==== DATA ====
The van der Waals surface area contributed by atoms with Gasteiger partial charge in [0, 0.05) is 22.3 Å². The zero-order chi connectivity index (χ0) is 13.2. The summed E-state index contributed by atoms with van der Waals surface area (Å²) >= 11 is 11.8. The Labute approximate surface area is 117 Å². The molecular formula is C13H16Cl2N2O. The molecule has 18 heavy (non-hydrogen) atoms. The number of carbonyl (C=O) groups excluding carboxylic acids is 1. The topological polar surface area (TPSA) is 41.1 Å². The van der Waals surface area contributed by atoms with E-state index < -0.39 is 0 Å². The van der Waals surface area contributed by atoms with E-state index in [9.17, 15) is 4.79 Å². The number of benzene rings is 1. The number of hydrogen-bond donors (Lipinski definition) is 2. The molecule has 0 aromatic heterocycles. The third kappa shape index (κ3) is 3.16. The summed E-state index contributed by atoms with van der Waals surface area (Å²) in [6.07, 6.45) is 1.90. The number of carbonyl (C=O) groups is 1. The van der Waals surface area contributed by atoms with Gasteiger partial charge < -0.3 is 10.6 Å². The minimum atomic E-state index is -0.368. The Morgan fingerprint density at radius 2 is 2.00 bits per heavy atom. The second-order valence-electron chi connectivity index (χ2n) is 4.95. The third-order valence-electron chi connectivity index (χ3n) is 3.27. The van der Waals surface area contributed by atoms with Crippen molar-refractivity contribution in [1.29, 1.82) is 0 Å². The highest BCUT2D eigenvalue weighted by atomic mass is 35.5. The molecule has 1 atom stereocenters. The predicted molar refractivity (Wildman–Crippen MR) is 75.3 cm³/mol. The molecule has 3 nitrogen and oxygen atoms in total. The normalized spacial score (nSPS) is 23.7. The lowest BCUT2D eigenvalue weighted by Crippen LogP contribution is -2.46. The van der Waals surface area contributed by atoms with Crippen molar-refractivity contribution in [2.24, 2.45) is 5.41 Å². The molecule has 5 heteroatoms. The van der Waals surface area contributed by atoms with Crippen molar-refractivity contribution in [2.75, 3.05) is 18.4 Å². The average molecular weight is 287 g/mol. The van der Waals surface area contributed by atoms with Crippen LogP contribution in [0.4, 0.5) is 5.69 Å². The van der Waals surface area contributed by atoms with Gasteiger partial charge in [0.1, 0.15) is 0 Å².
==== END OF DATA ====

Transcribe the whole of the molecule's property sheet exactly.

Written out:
The van der Waals surface area contributed by atoms with Gasteiger partial charge in [0, 0.05) is 22.3 Å². The zero-order chi connectivity index (χ0) is 13.2. The summed E-state index contributed by atoms with van der Waals surface area (Å²) >= 11 is 11.8. The Labute approximate surface area is 117 Å². The molecular formula is C13H16Cl2N2O. The molecule has 18 heavy (non-hydrogen) atoms. The number of carbonyl (C=O) groups excluding carboxylic acids is 1. The topological polar surface area (TPSA) is 41.1 Å². The van der Waals surface area contributed by atoms with E-state index < -0.39 is 0 Å². The van der Waals surface area contributed by atoms with E-state index in [9.17, 15) is 4.79 Å². The number of benzene rings is 1. The number of hydrogen-bond donors (Lipinski definition) is 2. The molecule has 0 aromatic heterocycles. The third kappa shape index (κ3) is 3.16. The summed E-state index contributed by atoms with van der Waals surface area (Å²) in [6.07, 6.45) is 1.90. The number of carbonyl (C=O) groups is 1. The van der Waals surface area contributed by atoms with Gasteiger partial charge < -0.3 is 10.6 Å². The minimum atomic E-state index is -0.368. The Morgan fingerprint density at radius 2 is 2.00 bits per heavy atom. The second-order valence-electron chi connectivity index (χ2n) is 4.95. The third-order valence-electron chi connectivity index (χ3n) is 3.27. The van der Waals surface area contributed by atoms with Crippen molar-refractivity contribution in [1.29, 1.82) is 0 Å². The highest BCUT2D eigenvalue weighted by atomic mass is 35.5. The molecule has 1 atom stereocenters. The predicted molar refractivity (Wildman–Crippen MR) is 75.3 cm³/mol. The molecule has 3 nitrogen and oxygen atoms in total. The normalized spacial score (nSPS) is 23.7. The lowest BCUT2D eigenvalue weighted by Crippen LogP contribution is -2.46. The van der Waals surface area contributed by atoms with Crippen molar-refractivity contribution in [2.24, 2.45) is 5.41 Å². The molecule has 5 heteroatoms. The van der Waals surface area contributed by atoms with Crippen molar-refractivity contribution in [2.75, 3.05) is 18.4 Å². The average molecular weight is 287 g/mol. The van der Waals surface area contributed by atoms with Crippen LogP contribution in [0.4, 0.5) is 5.69 Å². The van der Waals surface area contributed by atoms with Gasteiger partial charge in [0.1, 0.15) is 0 Å².